Cannabis derails train of thought, but may not affect long-term memory

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Cannabis has complicated effects on memory


The stereotype of a stoner – someone who uses copious amounts of cannabis – is that they are scatterbrained and absent-minded. But how cannabis affects memory is more complicated than this caricature lets on.

For starters, memory is a complex, multi-faceted process. There is long-term memory – the information we retain for months or years – and short-term memory, which lasts only a few minutes. Then there is working memory, which is where we hold information in mind and manipulate it. Working memory allows us to do mental maths and comprehend arguments. And it is clearly impaired by marijuana.

“There is no question that acute cannabis use affects working memory,” says Kristen Morie at Yale University. “If you talk to someone who is actively intoxicated, they will just, kind of, forget their train of thought.”

Researchers believe this is due to the main psychoactive compound in cannabis, tetrahydrocannabinol (THC), the ingredient that makes users feel high. THC binds to CB1 receptors, which are abundant in brain regions involved in memory including the hippocampus, cerebellum and neocortex. This binding process may disrupt our ability to store new information – and if we never store it, we can’t retrieve it later.

For example, a 2020 study had 15 people complete a verbal memory task before and after using THC. The task involved memorising a list of words and then later identifying them in a separate list. On average, participants were about half as likely to identify the words while intoxicated as they had been when sober.

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However, THC appears to interfere less with the ability to recall already established memories. A 2017 study found that people on THC were more accurate at recalling words they had previously memorised while sober than those they had memorised while under the drug’s influence.

Evidence also suggests that a compound in cannabis called cannabidiol, or CBD, may limit THC’s memory-impairing effects. In the same 2020 study, a separate group of 17 people completed the verbal memory test before and after using THC in conjunction with CBD. Participants’ accuracy was, on average, about the same for both tests. “So, if you give someone a [cannabis] strain with THC and a lot of CBD, they may not report as much deficit in working memory,” says Morie.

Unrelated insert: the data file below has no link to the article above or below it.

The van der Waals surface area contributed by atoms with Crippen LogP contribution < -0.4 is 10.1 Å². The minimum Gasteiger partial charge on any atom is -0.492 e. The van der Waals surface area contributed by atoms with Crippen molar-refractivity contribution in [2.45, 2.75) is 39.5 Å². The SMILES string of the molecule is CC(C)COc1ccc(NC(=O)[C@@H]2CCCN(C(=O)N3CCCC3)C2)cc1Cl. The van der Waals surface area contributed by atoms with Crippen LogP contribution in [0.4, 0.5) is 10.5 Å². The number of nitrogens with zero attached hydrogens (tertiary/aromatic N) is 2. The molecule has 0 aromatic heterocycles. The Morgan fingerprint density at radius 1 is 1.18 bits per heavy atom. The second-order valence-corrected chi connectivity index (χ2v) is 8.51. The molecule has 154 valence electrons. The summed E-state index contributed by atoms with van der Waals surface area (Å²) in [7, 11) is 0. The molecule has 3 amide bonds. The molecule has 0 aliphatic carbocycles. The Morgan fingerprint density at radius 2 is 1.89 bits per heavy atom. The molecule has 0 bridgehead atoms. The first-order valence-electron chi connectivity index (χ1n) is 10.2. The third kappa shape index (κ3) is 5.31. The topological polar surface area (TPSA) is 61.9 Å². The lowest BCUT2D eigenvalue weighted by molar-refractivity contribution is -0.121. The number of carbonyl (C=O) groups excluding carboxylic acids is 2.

It is less clear, though, how prolonged cannabis use affects memory. Long-term THC exposure may degrade CB1 receptors, for instance. Some studies also show that people who frequently use cannabis have more problems with all forms of memory than those who don’t, especially if they started using in adolescence. “The idea is that if you’re intoxicated, more often than not, your working memory is so impaired that you’re eventually going to run into issues with short-term and long-term memory,” says Morie.

Yet, these deficits may not be permanent. A 2018 review of 69 studies involving adolescents and young adults found that when those who frequently used cannabis abstained from the drug for at least 72 hours, their memory significantly improved. In fact, they performed about as well on memory tests as people who rarely used the drug. Other research finds that when people who regularly use cannabis stop, the number of CB1 receptors in their brains begins to increase. After four weeks, the density of these receptors returns to normal and is linked with cognitive improvements.

But more research is needed to determine whether most people, especially those who began using cannabis in adolescence, can fully recover from the memory impairments of long-term cannabis use. A 2007 study of 34 people between 16 and 18 years old found that those who used cannabis performed as well on a working memory task after a month of abstinence as those who didn’t use the drug. Yet the study also revealed that the cannabis users showed increased activity in brain regions associated with attention, memory and planning.

“They’re putting more effort into doing the task correctly. It is harder for them,” says Morie. “If you’re using cannabis while your brain is still developing, you’re making changes that may not be reversible.”


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